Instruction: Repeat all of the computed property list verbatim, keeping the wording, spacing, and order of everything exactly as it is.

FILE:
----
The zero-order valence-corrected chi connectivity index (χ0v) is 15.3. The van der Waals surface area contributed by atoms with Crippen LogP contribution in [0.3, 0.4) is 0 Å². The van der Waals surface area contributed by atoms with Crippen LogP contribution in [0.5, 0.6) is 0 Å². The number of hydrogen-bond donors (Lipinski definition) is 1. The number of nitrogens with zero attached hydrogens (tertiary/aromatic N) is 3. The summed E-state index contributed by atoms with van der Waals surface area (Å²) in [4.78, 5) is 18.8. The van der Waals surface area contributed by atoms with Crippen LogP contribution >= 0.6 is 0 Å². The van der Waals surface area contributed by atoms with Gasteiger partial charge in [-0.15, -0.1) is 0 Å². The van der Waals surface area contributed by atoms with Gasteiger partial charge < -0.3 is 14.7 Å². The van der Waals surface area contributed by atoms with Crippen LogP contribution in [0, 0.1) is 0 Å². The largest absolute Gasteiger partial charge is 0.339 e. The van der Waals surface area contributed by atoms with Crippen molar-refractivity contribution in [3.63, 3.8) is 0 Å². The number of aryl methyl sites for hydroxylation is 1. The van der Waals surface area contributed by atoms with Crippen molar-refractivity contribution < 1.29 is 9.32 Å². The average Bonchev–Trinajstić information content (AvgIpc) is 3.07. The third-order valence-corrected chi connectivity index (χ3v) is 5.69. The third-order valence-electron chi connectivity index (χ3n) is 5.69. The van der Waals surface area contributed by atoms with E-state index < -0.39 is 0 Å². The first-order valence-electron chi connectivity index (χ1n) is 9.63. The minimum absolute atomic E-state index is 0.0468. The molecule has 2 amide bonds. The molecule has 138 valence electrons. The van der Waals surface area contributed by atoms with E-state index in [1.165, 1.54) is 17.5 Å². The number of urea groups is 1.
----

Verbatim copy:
The zero-order valence-corrected chi connectivity index (χ0v) is 15.3. The van der Waals surface area contributed by atoms with Crippen LogP contribution in [0.3, 0.4) is 0 Å². The van der Waals surface area contributed by atoms with Crippen LogP contribution in [0.5, 0.6) is 0 Å². The number of hydrogen-bond donors (Lipinski definition) is 1. The number of nitrogens with zero attached hydrogens (tertiary/aromatic N) is 3. The summed E-state index contributed by atoms with van der Waals surface area (Å²) in [4.78, 5) is 18.8. The van der Waals surface area contributed by atoms with Crippen LogP contribution >= 0.6 is 0 Å². The van der Waals surface area contributed by atoms with Gasteiger partial charge in [-0.15, -0.1) is 0 Å². The van der Waals surface area contributed by atoms with Gasteiger partial charge < -0.3 is 14.7 Å². The van der Waals surface area contributed by atoms with Crippen LogP contribution in [0, 0.1) is 0 Å². The largest absolute Gasteiger partial charge is 0.339 e. The van der Waals surface area contributed by atoms with Crippen molar-refractivity contribution in [3.63, 3.8) is 0 Å². The number of aryl methyl sites for hydroxylation is 1. The van der Waals surface area contributed by atoms with Crippen molar-refractivity contribution < 1.29 is 9.32 Å². The average Bonchev–Trinajstić information content (AvgIpc) is 3.07. The third-order valence-corrected chi connectivity index (χ3v) is 5.69. The third-order valence-electron chi connectivity index (χ3n) is 5.69. The van der Waals surface area contributed by atoms with E-state index < -0.39 is 0 Å². The first-order valence-electron chi connectivity index (χ1n) is 9.63. The minimum absolute atomic E-state index is 0.0468. The molecule has 2 amide bonds. The molecule has 138 valence electrons. The van der Waals surface area contributed by atoms with E-state index in [1.165, 1.54) is 17.5 Å². The number of urea groups is 1.